If I were a kid, I would take up ski jumping.
When I was in the single digits age-wise, my family lived in Kentucky, where kids' activities were limited to ballet, t-ball and basketball. None of those interested me so I spent a lot of time reading or just running around outside.
But here kids get the chance to try out something you usually only get to see every four years on the Olympics. Maybe the younger me wouldn't have given it a try, but if I could somehow become a 9-year-old again with my current mindset, I would be all over it.
Working in Ishpeming, I've had the chance to interview the ski jumping kids a couple times, and each time I talk to them it kind of blows my mind that they do what they do.
A few weeks ago, I got the chance to walk, and by "walk" I mean climb, to the top of the scaffolding that makes up the 90-meter hill at Suicide Bowl while the Ishpeming Ski Club was getting the track ready for the annual tournament.
I've covered the tournament for a few years now and I'm pretty familiar with the sight of the jump towering over everything, the jumpers barely visible until they fly down the landing hill and come to a stop at the end in a shower of snow from their skis.
I'd even been to the top of the landing hill where the jump ends and at the time, that seemed high up.
Not once you climb to the top.
From the top of that scaffolding you can see just about everything, including the parking lot where your car will look to be about the size of a peanut. On the ground it's easy to think in terms of cities and where they are in relation to each other, but from up there you can really tell that the U.P. is a big place with a whole lot of trees.
There are, of course, taller structures in the world. But if you go to the top of say the Eiffel Tower in Paris, sure it's windy and really high up, but there's a pretty sturdy fence between you and open air. At the top of the ski jump, there's you and the platform you're standing on with a long white track heading down.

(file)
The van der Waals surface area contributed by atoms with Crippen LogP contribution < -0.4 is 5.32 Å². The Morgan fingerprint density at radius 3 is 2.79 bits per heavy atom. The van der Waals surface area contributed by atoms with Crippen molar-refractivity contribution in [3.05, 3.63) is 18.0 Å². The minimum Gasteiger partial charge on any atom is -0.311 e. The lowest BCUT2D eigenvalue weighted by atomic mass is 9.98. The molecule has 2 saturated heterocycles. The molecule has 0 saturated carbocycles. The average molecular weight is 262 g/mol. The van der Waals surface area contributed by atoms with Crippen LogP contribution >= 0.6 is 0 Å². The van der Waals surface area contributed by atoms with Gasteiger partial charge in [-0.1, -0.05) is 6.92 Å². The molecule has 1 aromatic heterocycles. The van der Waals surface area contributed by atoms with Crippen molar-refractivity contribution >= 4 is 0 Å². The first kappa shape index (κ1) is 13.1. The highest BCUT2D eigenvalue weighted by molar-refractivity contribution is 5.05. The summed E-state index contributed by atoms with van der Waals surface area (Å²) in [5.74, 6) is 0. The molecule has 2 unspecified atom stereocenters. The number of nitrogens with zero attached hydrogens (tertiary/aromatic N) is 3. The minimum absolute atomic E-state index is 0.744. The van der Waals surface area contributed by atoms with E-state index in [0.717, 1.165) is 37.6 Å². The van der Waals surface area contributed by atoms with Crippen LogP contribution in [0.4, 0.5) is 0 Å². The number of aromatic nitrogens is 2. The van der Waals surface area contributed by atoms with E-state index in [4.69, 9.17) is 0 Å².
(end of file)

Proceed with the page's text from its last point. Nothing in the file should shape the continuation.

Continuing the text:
And then imagine going down that track with a pair of skis strapped to your feet. I was imagining that on my way down - the stairs, not the track - and not just because the ski club members who were there were joking with me that I should have brought a pair with me.
But you don't start by going off the 90-meter jump. Most of the kids I've interviewed have been getting familiar with the smaller jumps, like the 13-meter hill. And they love doing it.
What I think is cool is that from what the Ishpeming club provides, these kids could potentially go on to jump in the Olympics and there aren't that many places in the country where they could grow up next door to a facility that would let them do that. More than that, ski jumping is a unique activity and it's part of the area's history. If you have never seen one of the ski jumping tournaments that happens at Suicide Bowl, I'd suggest going to at least one.
So if you're a ski jumper, I think what you do is pretty cool. And if you do something - doesn't have to be ski jumping - that contributes to the culture of the area, that's cool, too. Take advantage of what makes Marquette County unique.
Johanna Boyle can be reached at 906-486-4401. Her e-mail address is email@example.com.